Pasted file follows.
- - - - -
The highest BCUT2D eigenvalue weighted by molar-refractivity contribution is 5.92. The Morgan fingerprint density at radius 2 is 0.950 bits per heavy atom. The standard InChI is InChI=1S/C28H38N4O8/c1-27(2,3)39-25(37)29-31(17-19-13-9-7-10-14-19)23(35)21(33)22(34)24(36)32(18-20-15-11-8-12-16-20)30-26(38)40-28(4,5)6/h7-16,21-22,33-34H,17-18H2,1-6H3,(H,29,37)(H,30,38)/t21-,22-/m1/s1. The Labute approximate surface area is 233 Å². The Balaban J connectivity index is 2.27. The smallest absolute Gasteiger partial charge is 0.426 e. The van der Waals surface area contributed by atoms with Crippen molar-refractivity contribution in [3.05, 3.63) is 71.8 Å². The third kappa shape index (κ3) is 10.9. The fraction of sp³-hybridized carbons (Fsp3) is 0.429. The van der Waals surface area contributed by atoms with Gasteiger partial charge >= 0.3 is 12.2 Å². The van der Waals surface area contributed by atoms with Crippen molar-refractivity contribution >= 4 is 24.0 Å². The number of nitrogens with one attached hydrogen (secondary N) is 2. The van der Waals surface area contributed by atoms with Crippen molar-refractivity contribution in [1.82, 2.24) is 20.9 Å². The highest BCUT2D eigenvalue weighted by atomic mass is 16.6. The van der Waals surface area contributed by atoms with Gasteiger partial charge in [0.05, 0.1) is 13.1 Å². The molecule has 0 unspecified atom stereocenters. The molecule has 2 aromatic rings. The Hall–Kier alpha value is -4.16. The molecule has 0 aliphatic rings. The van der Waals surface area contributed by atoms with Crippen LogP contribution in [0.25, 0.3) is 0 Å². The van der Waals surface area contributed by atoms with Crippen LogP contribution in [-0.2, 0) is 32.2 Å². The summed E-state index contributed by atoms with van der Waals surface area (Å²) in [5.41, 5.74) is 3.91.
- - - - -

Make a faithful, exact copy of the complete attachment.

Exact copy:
The highest BCUT2D eigenvalue weighted by molar-refractivity contribution is 5.92. The Morgan fingerprint density at radius 2 is 0.950 bits per heavy atom. The standard InChI is InChI=1S/C28H38N4O8/c1-27(2,3)39-25(37)29-31(17-19-13-9-7-10-14-19)23(35)21(33)22(34)24(36)32(18-20-15-11-8-12-16-20)30-26(38)40-28(4,5)6/h7-16,21-22,33-34H,17-18H2,1-6H3,(H,29,37)(H,30,38)/t21-,22-/m1/s1. The Labute approximate surface area is 233 Å². The Balaban J connectivity index is 2.27. The smallest absolute Gasteiger partial charge is 0.426 e. The van der Waals surface area contributed by atoms with Crippen molar-refractivity contribution in [3.05, 3.63) is 71.8 Å². The third kappa shape index (κ3) is 10.9. The fraction of sp³-hybridized carbons (Fsp3) is 0.429. The van der Waals surface area contributed by atoms with Gasteiger partial charge >= 0.3 is 12.2 Å². The van der Waals surface area contributed by atoms with Crippen molar-refractivity contribution >= 4 is 24.0 Å². The number of nitrogens with one attached hydrogen (secondary N) is 2. The van der Waals surface area contributed by atoms with Crippen molar-refractivity contribution in [1.82, 2.24) is 20.9 Å². The highest BCUT2D eigenvalue weighted by atomic mass is 16.6. The van der Waals surface area contributed by atoms with Gasteiger partial charge in [0.05, 0.1) is 13.1 Å². The molecule has 0 unspecified atom stereocenters. The molecule has 2 aromatic rings. The Hall–Kier alpha value is -4.16. The molecule has 0 aliphatic rings. The van der Waals surface area contributed by atoms with Crippen LogP contribution in [0.25, 0.3) is 0 Å². The van der Waals surface area contributed by atoms with Crippen LogP contribution in [-0.2, 0) is 32.2 Å². The summed E-state index contributed by atoms with van der Waals surface area (Å²) in [5.41, 5.74) is 3.91.